Preservation in the City That Never Sleeps

Posted on: January 10th, 2013 by Preservation Leadership Forum Staff
Ellis Island was known as an “Island of Hope” for immigrants. Learn more about our work with Ellis Island at | Credit: Clara Daly/

Ellis Island was known as an “Island of Hope” for immigrants. Learn more about our work with Ellis Island at | Credit: Clara Daly/

Historic preservation in New York City is like the city itself--fast-paced, intensive, and challenging. And preservationists have been helping to shape the city for decades now, rising to the challenge of saving the best of the city’s richness in the face of constant and intense change.

Over the years, the National Trust has worked quite often with preservationists and partners in New York City. The city is served by the New York City Landmarks Preservation Commission, as well as some of the country’s most able preservation organizations, including the New York Landmarks Conservancy, Municipal Art Society, Historic Districts Council, and the statewide Preservation League of New York State. From Brooklyn’s industrial waterfront heritage to the recovery of Lower Manhattan landmarks after 9/11, and from the redevelopment of Governor’s Island to the conversion of the stately Farley Post Office to a grand, new train station, our teamwork with these organizations has helped New York City’s treasures endure and thrive.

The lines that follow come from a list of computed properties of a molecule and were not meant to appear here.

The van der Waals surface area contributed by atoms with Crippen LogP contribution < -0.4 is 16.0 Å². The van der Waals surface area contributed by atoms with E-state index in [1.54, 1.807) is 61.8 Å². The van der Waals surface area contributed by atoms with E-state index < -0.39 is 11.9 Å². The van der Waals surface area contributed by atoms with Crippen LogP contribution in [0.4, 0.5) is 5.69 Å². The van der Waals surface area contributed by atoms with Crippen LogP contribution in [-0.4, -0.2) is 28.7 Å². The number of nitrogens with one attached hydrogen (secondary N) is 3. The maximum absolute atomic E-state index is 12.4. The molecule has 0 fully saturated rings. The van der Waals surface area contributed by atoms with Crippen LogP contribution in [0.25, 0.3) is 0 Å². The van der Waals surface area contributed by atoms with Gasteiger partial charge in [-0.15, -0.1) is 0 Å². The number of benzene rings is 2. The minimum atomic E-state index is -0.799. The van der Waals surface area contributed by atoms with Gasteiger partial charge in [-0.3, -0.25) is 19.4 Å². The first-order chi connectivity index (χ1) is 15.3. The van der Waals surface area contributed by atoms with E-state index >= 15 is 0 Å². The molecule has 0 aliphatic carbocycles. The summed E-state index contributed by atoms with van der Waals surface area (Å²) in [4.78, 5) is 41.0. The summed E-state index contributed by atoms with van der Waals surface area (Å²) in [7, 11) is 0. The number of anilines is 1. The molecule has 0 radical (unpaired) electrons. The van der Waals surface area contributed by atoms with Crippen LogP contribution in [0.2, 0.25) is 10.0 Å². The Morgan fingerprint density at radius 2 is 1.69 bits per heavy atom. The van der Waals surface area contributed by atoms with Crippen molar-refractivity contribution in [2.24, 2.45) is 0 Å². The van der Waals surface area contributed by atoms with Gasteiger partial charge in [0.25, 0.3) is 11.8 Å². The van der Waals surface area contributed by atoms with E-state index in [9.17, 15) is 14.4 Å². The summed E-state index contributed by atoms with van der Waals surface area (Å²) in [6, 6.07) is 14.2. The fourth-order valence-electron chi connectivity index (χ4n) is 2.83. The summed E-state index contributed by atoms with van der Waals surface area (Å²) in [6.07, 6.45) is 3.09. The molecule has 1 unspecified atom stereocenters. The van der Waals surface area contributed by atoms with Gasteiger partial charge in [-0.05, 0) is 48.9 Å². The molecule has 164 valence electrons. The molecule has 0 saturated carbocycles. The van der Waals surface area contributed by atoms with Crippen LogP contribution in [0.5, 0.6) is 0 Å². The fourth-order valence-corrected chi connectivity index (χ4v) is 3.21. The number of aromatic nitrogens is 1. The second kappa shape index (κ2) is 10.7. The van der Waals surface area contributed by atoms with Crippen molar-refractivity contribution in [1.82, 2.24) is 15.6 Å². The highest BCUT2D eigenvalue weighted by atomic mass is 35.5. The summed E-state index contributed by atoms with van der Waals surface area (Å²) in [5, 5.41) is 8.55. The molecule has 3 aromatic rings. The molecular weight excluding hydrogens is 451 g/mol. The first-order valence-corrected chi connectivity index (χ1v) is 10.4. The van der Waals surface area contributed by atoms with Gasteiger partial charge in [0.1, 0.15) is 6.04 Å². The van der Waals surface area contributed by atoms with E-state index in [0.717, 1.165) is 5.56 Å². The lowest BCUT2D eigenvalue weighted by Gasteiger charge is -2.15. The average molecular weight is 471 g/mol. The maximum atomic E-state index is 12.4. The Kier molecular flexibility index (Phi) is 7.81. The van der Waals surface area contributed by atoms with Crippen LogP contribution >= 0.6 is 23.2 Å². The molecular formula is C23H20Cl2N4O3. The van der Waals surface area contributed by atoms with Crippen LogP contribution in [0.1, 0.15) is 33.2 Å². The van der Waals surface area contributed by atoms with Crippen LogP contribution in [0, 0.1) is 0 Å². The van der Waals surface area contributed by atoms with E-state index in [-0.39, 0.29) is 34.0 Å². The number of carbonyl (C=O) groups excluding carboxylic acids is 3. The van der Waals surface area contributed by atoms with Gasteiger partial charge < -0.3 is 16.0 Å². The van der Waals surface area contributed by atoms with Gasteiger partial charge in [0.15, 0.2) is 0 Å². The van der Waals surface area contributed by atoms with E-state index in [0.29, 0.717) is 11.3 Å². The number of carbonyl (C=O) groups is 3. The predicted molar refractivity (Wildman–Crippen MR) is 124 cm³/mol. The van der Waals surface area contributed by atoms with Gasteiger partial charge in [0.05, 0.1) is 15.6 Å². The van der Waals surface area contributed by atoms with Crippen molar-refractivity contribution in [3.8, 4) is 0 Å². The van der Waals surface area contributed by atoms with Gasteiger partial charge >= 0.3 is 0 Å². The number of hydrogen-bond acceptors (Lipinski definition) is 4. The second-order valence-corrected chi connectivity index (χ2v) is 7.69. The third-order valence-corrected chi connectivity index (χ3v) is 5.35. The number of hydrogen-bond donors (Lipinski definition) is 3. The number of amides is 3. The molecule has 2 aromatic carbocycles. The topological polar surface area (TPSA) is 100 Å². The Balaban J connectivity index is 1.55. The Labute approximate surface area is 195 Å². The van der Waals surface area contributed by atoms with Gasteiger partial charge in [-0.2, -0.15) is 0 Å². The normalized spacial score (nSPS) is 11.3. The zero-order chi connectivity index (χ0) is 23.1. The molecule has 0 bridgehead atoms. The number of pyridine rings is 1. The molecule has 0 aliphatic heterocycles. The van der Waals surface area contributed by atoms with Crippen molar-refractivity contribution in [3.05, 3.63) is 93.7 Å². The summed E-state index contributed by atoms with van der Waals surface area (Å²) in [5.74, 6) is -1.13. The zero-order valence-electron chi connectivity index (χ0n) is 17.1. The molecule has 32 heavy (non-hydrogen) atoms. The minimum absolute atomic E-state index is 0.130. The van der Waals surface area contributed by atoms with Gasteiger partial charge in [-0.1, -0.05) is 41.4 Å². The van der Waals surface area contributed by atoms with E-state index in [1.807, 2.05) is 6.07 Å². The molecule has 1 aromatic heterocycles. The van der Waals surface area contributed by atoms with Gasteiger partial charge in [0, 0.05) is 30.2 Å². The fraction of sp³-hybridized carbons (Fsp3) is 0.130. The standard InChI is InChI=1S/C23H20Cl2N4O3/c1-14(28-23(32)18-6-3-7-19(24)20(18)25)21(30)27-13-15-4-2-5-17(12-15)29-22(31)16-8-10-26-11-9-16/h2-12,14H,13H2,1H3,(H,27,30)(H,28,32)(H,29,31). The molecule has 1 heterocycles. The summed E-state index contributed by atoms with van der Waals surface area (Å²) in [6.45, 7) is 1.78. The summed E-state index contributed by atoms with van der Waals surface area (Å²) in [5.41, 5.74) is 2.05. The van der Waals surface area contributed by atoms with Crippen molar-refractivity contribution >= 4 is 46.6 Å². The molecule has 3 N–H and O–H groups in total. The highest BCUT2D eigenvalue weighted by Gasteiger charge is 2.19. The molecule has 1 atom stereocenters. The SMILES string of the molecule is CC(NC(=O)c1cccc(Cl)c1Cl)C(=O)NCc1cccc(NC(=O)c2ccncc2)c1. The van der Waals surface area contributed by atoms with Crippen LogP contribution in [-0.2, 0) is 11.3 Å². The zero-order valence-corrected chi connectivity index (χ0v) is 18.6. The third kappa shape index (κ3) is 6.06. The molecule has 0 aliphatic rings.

In 2012 the National Trust worked in partnership with American Express on the Partners in Preservation – NYC campaign, engaging the public in our cause and awarding grants to historic places citywide. Today, we’re participating in the effort to save the vacant buildings on the south side of Ellis Island and providing assistance to historic places affected by Hurricane Sandy.

Until now, we’ve done this work from Trust offices in Boston and Washington, DC. In early 2013, the National Trust will open the New York City Field Office, made possible by a generous donation of office space by This Old House Ventures. To staff the new base of operations in New York, Senior Field Officer and Attorney Roberta Lane will relocate from the Boston Field Office, and Alec Raday, director of development, will relocate from the Chicago Field Office. As preservation issues emerge and shift in New York City, this new presence will allow the Trust to respond quickly and directly.